May 30, 2017
Wilberforce A!ert: Hope Amid Crisis in Somalia
With his head down and his hands between his knees, Abdullahi* leaned forward in the chair, slowly recounting a heartrending story of how his wife and children had been stolen from him.
Abdullahi and his wife Hani had a full and happy life with their nine children. About 12 months ago, Hani’s family learned that she and the children had decided to follow Abdullahi’s Christian faith. The most heartbreaking moment of his life came at the hands of Somalia’s close-knit clan structure. Hani’s family arrived and stole her and the nine children, and for almost a year have isolated them from outside contact. A dark cloud of pain was evident as Abdullahi shared his gut wrenching story.
Yet with a resolve in his voice, Abdullahi looked across the room and said, “This is my prayer: ‘Lord, will you give me joy? I am trying to be the light and the salt.’ And when those who know what has happened to me ask, ‘How can he have joy?’ I will be able to share with them about Jesus.”
Abdullahi and his family are part of a small but growing underground community of Christian believers in Somalia. Alongside majority Shia Muslims, Christians face tremendous pressure, societal resistance and outright fear. As USCIRF reports, “Although conversion is currently legal in Somalia, it is not accepted socially.” Open Doors rank Somalia second behind only North Korea as the most difficult place in the world to be a Christian, with reports from earlier this year of Christian converts being beheaded.
Christians are not the only ones suffering in what might be the most violent and failed state in Africa. This year, Freedom House gave Somalia the lowest possible grade for political rights and civil liberties, and the U.S. Holocaust Memorial Museum ranks Somalia twelfth in the world as most likely to experience state-led mass killings. These challenges are spurring a large exodus with roughly one million – or ten percent of the population – fleeing, and another ten percent internally displaced.
In recent weeks, the New York Times reports the specter of famine stalks this beautiful country. So far this year, roughly half of all livestock have died in affected areas and the number of malnourished children has increased 50 percent to 1.4 million.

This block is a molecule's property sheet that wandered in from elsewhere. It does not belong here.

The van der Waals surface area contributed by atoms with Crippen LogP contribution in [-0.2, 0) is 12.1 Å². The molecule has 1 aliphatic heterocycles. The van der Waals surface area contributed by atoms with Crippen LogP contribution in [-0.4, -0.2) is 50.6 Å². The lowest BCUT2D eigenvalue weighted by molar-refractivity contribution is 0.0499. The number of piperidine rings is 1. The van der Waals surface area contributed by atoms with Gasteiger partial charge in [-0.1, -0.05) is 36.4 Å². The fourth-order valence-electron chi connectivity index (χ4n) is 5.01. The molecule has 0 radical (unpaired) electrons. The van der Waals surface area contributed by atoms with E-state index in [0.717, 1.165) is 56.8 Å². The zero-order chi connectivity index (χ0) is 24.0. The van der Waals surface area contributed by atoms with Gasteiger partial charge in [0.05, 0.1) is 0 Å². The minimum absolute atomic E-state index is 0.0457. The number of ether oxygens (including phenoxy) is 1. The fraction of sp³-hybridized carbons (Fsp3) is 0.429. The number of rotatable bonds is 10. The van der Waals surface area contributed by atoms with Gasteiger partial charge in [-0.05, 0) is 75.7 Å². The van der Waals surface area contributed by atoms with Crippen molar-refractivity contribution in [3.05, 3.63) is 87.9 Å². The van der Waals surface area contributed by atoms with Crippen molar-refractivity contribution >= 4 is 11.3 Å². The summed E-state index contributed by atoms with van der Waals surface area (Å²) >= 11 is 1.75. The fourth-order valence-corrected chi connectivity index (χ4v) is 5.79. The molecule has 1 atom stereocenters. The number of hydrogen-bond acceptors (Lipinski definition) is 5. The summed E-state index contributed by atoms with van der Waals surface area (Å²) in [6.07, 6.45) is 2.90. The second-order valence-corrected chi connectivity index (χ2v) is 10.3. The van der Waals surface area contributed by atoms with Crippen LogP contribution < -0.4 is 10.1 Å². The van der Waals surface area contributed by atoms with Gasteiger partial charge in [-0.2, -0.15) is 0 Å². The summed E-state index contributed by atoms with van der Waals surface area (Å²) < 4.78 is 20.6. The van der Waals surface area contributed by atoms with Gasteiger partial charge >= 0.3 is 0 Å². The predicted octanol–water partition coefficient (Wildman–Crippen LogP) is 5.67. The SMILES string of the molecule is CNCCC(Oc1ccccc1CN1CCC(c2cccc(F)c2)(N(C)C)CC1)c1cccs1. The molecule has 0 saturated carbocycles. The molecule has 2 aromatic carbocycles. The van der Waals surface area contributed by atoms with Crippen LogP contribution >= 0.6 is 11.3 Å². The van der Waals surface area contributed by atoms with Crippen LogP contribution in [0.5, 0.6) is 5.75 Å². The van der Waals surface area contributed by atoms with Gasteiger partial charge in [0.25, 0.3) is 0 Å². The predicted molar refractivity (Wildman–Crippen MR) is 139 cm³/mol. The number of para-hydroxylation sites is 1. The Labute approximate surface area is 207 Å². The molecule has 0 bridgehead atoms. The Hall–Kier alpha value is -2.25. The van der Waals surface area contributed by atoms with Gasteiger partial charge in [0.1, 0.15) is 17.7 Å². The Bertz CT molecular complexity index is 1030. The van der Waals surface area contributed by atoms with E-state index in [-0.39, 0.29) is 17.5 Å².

There are little prospects for significant improvement in the short-term. As detailed above, Christians are far from the only ones suffering, but in a country where the provisional constitution declares, “No religion other than Islam can be propagated,” they are particularly vulnerable.
Earlier this month, I was in Somalia as part of a 21CWI opportunity to meet with and learn from secret believers. Men and women alike described famine at the edges, family abandonment, being followed by authorities, and the challenge of restricted communal worship. But they also described something else: hope and determination.
As Abdullahi himself concluded, “Do not pray for an end to the persecution, because without it we would die. But pray that the Lord will give us the courage to stand through it.” Perhaps we should also add a prayer that all those suffering will live to see a brighter tomorrow.
*Name changed to protect identity
Elijah Brown, Executive Vice President
1. Post this video prayer to social media.
2. Read Aid to the Church in Need’s in-depth report on religious freedom in Somalia.
3. Let Congress know the budget under discussion must include monetary support for famine relief in Nigeria, Somalia, South Sudan and Yemen, where 20 million people face declared famines.
4. Give. One mother we interviewed who had been abandoned by her family carefully asked if we could help cover tuition costs so that her six children could go to school. For $600 a semester you could help all six persecuted children receive an education. Write “Somalia mother” in the comments when you do.